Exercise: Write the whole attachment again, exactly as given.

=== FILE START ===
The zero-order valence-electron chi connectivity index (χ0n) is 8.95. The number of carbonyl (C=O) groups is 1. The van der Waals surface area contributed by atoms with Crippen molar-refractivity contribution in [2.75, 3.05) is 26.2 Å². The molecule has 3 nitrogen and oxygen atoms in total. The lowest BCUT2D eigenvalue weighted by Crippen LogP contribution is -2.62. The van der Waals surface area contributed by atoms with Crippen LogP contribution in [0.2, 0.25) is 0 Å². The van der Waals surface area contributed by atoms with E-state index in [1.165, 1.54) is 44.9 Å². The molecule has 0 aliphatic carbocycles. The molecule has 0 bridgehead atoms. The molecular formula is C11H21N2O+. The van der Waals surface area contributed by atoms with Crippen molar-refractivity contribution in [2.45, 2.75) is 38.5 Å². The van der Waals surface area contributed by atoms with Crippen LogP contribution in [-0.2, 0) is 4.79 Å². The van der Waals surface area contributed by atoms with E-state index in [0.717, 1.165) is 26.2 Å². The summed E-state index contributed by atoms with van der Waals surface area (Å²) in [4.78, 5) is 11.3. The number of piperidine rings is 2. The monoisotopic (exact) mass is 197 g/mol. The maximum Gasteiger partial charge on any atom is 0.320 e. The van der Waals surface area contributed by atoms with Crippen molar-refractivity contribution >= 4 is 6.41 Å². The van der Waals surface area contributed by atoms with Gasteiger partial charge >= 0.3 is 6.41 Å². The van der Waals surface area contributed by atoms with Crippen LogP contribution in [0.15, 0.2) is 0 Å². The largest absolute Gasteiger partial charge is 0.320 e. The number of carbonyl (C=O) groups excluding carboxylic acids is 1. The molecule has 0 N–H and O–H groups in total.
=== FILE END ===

The zero-order valence-electron chi connectivity index (χ0n) is 8.95. The number of carbonyl (C=O) groups is 1. The van der Waals surface area contributed by atoms with Crippen molar-refractivity contribution in [2.75, 3.05) is 26.2 Å². The molecule has 3 nitrogen and oxygen atoms in total. The lowest BCUT2D eigenvalue weighted by Crippen LogP contribution is -2.62. The van der Waals surface area contributed by atoms with Crippen LogP contribution in [0.2, 0.25) is 0 Å². The van der Waals surface area contributed by atoms with E-state index in [1.165, 1.54) is 44.9 Å². The molecule has 0 aliphatic carbocycles. The molecule has 0 bridgehead atoms. The molecular formula is C11H21N2O+. The van der Waals surface area contributed by atoms with Crippen molar-refractivity contribution in [2.45, 2.75) is 38.5 Å². The van der Waals surface area contributed by atoms with Crippen LogP contribution in [-0.2, 0) is 4.79 Å². The van der Waals surface area contributed by atoms with E-state index in [0.717, 1.165) is 26.2 Å². The summed E-state index contributed by atoms with van der Waals surface area (Å²) in [4.78, 5) is 11.3. The number of piperidine rings is 2. The monoisotopic (exact) mass is 197 g/mol. The maximum Gasteiger partial charge on any atom is 0.320 e. The van der Waals surface area contributed by atoms with Crippen molar-refractivity contribution >= 4 is 6.41 Å². The van der Waals surface area contributed by atoms with Gasteiger partial charge >= 0.3 is 6.41 Å². The van der Waals surface area contributed by atoms with Crippen LogP contribution in [0.15, 0.2) is 0 Å². The largest absolute Gasteiger partial charge is 0.320 e. The number of carbonyl (C=O) groups excluding carboxylic acids is 1. The molecule has 0 N–H and O–H groups in total.